International Tiger Day 2019: Know 7 Facts About the Ferocious Big Cats On the Day Aimed at Their Conservation

Team Latestly

International Tiger Day is an annual celebration to raise awareness about reducing tiger population and its conversation. The day aims at promoting a global system for protecting the natural habits of tigers and creating awareness among the general public about tiger conservation. It was created at the Saint Petersburg Tiger Summit in 2010 and is observed every year on July 29. International Tiger Day 2019 will witness various events and observances across countries promoting awareness about why tigers need to be protected. And as we observe the day, we compiled a list of facts about the third-largest carnivore on land. Tiger Chases Bikers in Kerala’s Wayanad, Viral Video Scares Netizens.

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The major reason for the reducing population of tigers is human intervention. While national parks and reserves along with the government try to protect these big cats, they continued to be hunted down for monetary purposes. According to 2014 tiger census, the total number of striped big cats in India is at 2226 while the 2010 census put the figure at 1706 and the 2006 version at 1411. It suggests that the population is increasing. According to the World Wife Fund (WWF), the tiger population in the wild has recovered and currently there are now 3890 tigers are left in the wild across countries. World's Largest Cat, a Lion-Tiger Cross Breed Weighs 319 Kgs!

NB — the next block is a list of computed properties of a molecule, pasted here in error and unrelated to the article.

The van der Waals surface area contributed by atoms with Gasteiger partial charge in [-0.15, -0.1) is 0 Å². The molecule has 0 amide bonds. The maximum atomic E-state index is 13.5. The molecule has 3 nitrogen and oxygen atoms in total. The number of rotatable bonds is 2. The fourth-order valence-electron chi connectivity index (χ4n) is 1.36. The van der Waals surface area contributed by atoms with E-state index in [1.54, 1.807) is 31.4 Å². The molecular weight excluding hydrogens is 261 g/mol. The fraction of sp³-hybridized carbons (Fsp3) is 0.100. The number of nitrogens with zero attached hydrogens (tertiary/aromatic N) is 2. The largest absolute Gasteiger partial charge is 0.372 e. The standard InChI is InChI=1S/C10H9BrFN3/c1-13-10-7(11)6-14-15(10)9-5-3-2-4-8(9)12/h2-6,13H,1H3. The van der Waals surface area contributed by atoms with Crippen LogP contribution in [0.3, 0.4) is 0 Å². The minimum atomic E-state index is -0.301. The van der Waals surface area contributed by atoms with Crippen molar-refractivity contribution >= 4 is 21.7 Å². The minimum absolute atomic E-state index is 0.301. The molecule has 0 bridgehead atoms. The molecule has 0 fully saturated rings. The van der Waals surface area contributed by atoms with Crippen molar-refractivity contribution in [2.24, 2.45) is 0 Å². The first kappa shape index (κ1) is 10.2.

International Tiger Day (Photo Credits: Unsplash)

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Here Are Some Important Facts About Tigers, The Fur-ocious Felines

1. Tigers can grow upto a length of up to 3.3 metres and weigh around 300 kilograms. They can easily jump over five metres in length. The Sumatran tiger is the smallest, with males only weighing up to 140kkg. Generally, females weigh less than males in all subspecies. They live upto 14 years of age.

2. It is estimated that only one in every 20 hunt attempts become successful.

3. Many subspecies of the tiger include the Sumatran Tiger, Siberian Tiger, Bengal Tiger, South China Tiger, Malayan Tiger and Indochinese Tiger. Of which many are either endangered or already extinct.

4. Tiger subspecies are considered the national animals of Bangladesh, India, North Korea, South Korea and Malaysia.

5. No two tigers have the same stripes. Every tiger has a completely different stripe pattern just like human fingerprints. The colour, length and breadth are also different in each one of them. Tigers are the only cat species which are completely stripped. They even have stripes on their skin. But the density of stripes varies by subspecies. The stripes on a Sumatran tiger are closer than compared to other subspecies. Royal Bengal Tigers Becoming Extinct! Big Cats In Sunderban May Not Survive Global Warming, Says UN Report.

6. Around half of tiger cubs don't live beyond two years of age. And tiger cubs leave their mother when they are around two years of age.

7. Tigers do not live in permanent groups as lions do. They live solitary lives except for the times when they are raising cubs. A group of tigers is a called ambush or streak. Tigers that breed with lions gives birth to hybrid cubs known as tigons and ligers.

White Tiger (Photo Credits: Unsplash)

Tigers are a keystone species which are integral to the health of the ecosystems. Being apex predators, they keep prey species under control and protects the vegetation. In turn, it withholds the forests that provide people with clean air, water, food and other forest produce. Hence when we protect tigers, we protect ourselves.